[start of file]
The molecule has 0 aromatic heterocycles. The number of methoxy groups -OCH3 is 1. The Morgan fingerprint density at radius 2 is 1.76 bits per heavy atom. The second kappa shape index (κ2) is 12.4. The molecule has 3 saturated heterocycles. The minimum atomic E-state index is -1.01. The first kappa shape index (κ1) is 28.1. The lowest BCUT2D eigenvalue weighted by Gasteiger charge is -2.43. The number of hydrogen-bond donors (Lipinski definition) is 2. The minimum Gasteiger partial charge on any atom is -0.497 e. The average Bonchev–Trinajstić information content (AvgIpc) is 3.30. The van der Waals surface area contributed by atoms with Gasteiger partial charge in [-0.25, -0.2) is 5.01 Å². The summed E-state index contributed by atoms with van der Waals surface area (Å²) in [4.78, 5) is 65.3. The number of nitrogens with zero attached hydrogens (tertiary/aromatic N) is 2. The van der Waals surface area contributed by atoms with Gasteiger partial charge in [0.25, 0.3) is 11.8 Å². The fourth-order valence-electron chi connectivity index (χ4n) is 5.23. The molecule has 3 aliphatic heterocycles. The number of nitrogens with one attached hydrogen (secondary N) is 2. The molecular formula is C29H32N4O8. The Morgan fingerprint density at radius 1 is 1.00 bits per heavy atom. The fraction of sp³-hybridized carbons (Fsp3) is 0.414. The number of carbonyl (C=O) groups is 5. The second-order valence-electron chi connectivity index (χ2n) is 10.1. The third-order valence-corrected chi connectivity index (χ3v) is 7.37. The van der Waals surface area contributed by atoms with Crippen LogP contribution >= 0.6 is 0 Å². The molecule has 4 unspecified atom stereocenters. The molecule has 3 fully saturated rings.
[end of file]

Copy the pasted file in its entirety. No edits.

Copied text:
The molecule has 0 aromatic heterocycles. The number of methoxy groups -OCH3 is 1. The Morgan fingerprint density at radius 2 is 1.76 bits per heavy atom. The second kappa shape index (κ2) is 12.4. The molecule has 3 saturated heterocycles. The minimum atomic E-state index is -1.01. The first kappa shape index (κ1) is 28.1. The lowest BCUT2D eigenvalue weighted by Gasteiger charge is -2.43. The number of hydrogen-bond donors (Lipinski definition) is 2. The minimum Gasteiger partial charge on any atom is -0.497 e. The average Bonchev–Trinajstić information content (AvgIpc) is 3.30. The van der Waals surface area contributed by atoms with Gasteiger partial charge in [-0.25, -0.2) is 5.01 Å². The summed E-state index contributed by atoms with van der Waals surface area (Å²) in [4.78, 5) is 65.3. The number of nitrogens with zero attached hydrogens (tertiary/aromatic N) is 2. The van der Waals surface area contributed by atoms with Gasteiger partial charge in [0.25, 0.3) is 11.8 Å². The fourth-order valence-electron chi connectivity index (χ4n) is 5.23. The molecule has 3 aliphatic heterocycles. The number of nitrogens with one attached hydrogen (secondary N) is 2. The molecular formula is C29H32N4O8. The Morgan fingerprint density at radius 1 is 1.00 bits per heavy atom. The fraction of sp³-hybridized carbons (Fsp3) is 0.414. The number of carbonyl (C=O) groups is 5. The second-order valence-electron chi connectivity index (χ2n) is 10.1. The third-order valence-corrected chi connectivity index (χ3v) is 7.37. The van der Waals surface area contributed by atoms with Crippen LogP contribution >= 0.6 is 0 Å². The molecule has 4 unspecified atom stereocenters. The molecule has 3 fully saturated rings.